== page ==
“They saw ‘The Red Shoes’ and they said, let’s take a chance,” Schoonmaker said. “So they converted a legit theater here in New York to a movie house, and it ran for two years solid.”

And then, decades later, “The Red Shoes” almost died again — because its original film negatives were being eaten away by mold. “The storage of them had not been terrific,” said Schoonmaker of the negatives, which were made in the three-strip Technicolor process — each recording a different color. Not only were the strips mold-encrusted and dirty, but “they had shrunk at different rates — you couldn’t get the three images to line up on each other.”

A major digital restoration began in 2006, with support from the Film Foundation (a nonprofit founded in 1990 by Martin Scorsese, Schoonmaker’s longtime collaborator and a devout “Red Shoes” fan), the Hollywood Foreign Press Association, the Louis B. Mayer Foundation, and many individuals who donated their time and expertise. Robert Gitt of the UCLA Film & Television Archives supervised the project, with Scorsese and Schoonmaker as restoration consultants.

Schoonmaker described what seemed to be an insurmountable task: to restore more than half a million frames of film. Each one had to be painstakingly attended to, said Schoonmaker, to have mold, scratches or dirt removed. Color had to be meticulously checked, frame by frame.

The final step was that of conversion back to 35-mm film. “In the restoration process,” wrote Gitt, in an essay describing the project, “the entire film was turned into ones and zeros, repaired, and then converted back into a motion picture again.”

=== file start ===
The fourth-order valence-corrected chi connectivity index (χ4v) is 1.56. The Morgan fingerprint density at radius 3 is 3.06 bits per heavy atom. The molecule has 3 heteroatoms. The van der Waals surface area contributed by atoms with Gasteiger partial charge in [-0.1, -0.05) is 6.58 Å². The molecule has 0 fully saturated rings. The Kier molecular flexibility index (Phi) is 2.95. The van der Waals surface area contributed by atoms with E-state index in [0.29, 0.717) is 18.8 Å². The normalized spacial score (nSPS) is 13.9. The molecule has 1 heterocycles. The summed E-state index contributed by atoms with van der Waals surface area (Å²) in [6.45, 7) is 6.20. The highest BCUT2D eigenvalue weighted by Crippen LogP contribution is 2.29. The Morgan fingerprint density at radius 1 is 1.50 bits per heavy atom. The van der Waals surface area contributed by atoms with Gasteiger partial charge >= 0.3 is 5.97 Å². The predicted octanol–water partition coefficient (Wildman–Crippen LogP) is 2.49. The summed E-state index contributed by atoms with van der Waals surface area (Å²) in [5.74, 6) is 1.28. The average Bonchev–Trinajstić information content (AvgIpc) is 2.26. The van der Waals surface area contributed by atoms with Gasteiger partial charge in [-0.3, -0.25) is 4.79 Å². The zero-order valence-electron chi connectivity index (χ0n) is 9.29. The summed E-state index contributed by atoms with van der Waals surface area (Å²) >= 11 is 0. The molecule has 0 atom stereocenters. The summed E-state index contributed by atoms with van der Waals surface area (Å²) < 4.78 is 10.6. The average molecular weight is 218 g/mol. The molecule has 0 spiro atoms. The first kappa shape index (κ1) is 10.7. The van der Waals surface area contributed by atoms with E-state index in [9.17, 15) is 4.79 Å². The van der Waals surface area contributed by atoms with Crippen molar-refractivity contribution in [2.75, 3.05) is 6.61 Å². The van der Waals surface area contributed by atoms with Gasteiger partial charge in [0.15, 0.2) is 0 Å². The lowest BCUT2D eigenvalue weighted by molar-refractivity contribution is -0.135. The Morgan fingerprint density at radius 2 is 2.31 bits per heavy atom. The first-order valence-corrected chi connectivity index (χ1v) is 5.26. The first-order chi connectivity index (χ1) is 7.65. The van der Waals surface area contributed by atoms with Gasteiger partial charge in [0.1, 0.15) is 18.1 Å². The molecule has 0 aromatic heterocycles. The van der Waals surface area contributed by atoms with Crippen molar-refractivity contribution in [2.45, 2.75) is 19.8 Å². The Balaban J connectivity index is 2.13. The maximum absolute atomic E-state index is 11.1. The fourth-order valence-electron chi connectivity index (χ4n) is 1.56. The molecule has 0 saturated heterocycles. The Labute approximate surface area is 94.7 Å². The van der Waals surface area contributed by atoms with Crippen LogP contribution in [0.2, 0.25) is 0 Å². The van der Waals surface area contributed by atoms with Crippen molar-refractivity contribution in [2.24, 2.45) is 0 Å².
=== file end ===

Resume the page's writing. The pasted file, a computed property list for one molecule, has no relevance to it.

The new print was unveiled at the Cannes Film Festival last spring, with many family members of the original “Red Shoes” cast and crew on hand. It was, Schoonmaker remembered, a sensation. “Many people said it was the best thing at Cannes this year. The audience went nuts and started applauding after the Red Shoes ballet — I’ve never heard that happen. At the end, they just wouldn’t stop. I turned to look at Marty, and he had a look on his face of such happiness, I can’t tell you. Just a thrilling evening.”

It’s appropriate that a film ultimately about artistic collaboration took such a village to be brought back to the screen. “The Red Shoes” revels in the details of creating collaborative art, from the sweat on a ballerina’s brow to the scribbled, smudged pages of a musical score to, ultimately, the fluttering nerves of opening night and the low-key return to daily class the next morning. Dance, here, is a force that must go on, in the worn pointe shoes of a low-level company member hoping to be noticed at the barre, or the blood-red slippers of a mythical girl who has danced her last, giving her life for her art.

Schoonmaker said that Powell, who died in 1990, would have been thrilled by the attention given to a film so close to his heart. “I think for him it was like almost the pinnacle of what he was able to do as a filmmaker and an artist, and to show the powerful attraction of art and yet the danger of it to your personal life, which all of us suffer from. You have to do it, as Marty says — it’s not that you want to do it, you have to do it. That’s what [Powell] wanted to lay down, and God knows he did it.”

Moira Macdonald: 206-464-2725 or mmacdonald@seattletimes.com